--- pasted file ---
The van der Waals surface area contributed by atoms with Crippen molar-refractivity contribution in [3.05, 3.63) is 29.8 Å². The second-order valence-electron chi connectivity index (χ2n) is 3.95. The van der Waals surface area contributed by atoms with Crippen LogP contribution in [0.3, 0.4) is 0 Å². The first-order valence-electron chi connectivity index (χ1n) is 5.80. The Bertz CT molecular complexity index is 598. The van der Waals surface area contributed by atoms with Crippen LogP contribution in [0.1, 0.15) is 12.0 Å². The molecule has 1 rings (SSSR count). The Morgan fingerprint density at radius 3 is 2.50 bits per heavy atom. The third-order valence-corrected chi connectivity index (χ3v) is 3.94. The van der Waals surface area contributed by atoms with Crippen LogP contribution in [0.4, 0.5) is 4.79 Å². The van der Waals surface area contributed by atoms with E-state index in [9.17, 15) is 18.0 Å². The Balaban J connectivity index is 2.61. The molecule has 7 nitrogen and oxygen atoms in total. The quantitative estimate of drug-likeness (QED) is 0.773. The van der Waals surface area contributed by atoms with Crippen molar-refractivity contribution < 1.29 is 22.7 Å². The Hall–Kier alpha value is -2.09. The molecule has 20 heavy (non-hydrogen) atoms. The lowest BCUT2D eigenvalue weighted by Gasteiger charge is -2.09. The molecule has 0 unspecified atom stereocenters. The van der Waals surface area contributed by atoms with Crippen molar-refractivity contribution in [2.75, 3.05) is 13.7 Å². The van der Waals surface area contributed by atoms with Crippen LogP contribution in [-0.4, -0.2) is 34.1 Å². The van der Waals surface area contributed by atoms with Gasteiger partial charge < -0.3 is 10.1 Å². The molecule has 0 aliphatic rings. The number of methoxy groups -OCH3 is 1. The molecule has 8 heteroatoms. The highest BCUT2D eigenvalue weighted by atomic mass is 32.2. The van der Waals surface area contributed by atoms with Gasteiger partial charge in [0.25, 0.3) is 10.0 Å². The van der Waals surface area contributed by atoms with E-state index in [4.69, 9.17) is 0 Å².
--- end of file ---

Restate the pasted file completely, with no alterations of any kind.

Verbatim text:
The van der Waals surface area contributed by atoms with Crippen molar-refractivity contribution in [3.05, 3.63) is 29.8 Å². The second-order valence-electron chi connectivity index (χ2n) is 3.95. The van der Waals surface area contributed by atoms with Crippen LogP contribution in [0.3, 0.4) is 0 Å². The first-order valence-electron chi connectivity index (χ1n) is 5.80. The Bertz CT molecular complexity index is 598. The van der Waals surface area contributed by atoms with Crippen LogP contribution in [0.1, 0.15) is 12.0 Å². The molecule has 1 rings (SSSR count). The Morgan fingerprint density at radius 3 is 2.50 bits per heavy atom. The third-order valence-corrected chi connectivity index (χ3v) is 3.94. The van der Waals surface area contributed by atoms with Crippen LogP contribution in [0.4, 0.5) is 4.79 Å². The van der Waals surface area contributed by atoms with E-state index in [9.17, 15) is 18.0 Å². The Balaban J connectivity index is 2.61. The molecule has 7 nitrogen and oxygen atoms in total. The quantitative estimate of drug-likeness (QED) is 0.773. The van der Waals surface area contributed by atoms with Crippen molar-refractivity contribution < 1.29 is 22.7 Å². The Hall–Kier alpha value is -2.09. The molecule has 20 heavy (non-hydrogen) atoms. The lowest BCUT2D eigenvalue weighted by Gasteiger charge is -2.09. The molecule has 0 unspecified atom stereocenters. The van der Waals surface area contributed by atoms with Crippen molar-refractivity contribution in [2.75, 3.05) is 13.7 Å². The van der Waals surface area contributed by atoms with Crippen LogP contribution in [-0.4, -0.2) is 34.1 Å². The van der Waals surface area contributed by atoms with Gasteiger partial charge < -0.3 is 10.1 Å². The molecule has 0 aliphatic rings. The number of methoxy groups -OCH3 is 1. The molecule has 8 heteroatoms. The highest BCUT2D eigenvalue weighted by atomic mass is 32.2. The van der Waals surface area contributed by atoms with Gasteiger partial charge in [0.25, 0.3) is 10.0 Å². The van der Waals surface area contributed by atoms with E-state index in [4.69, 9.17) is 0 Å².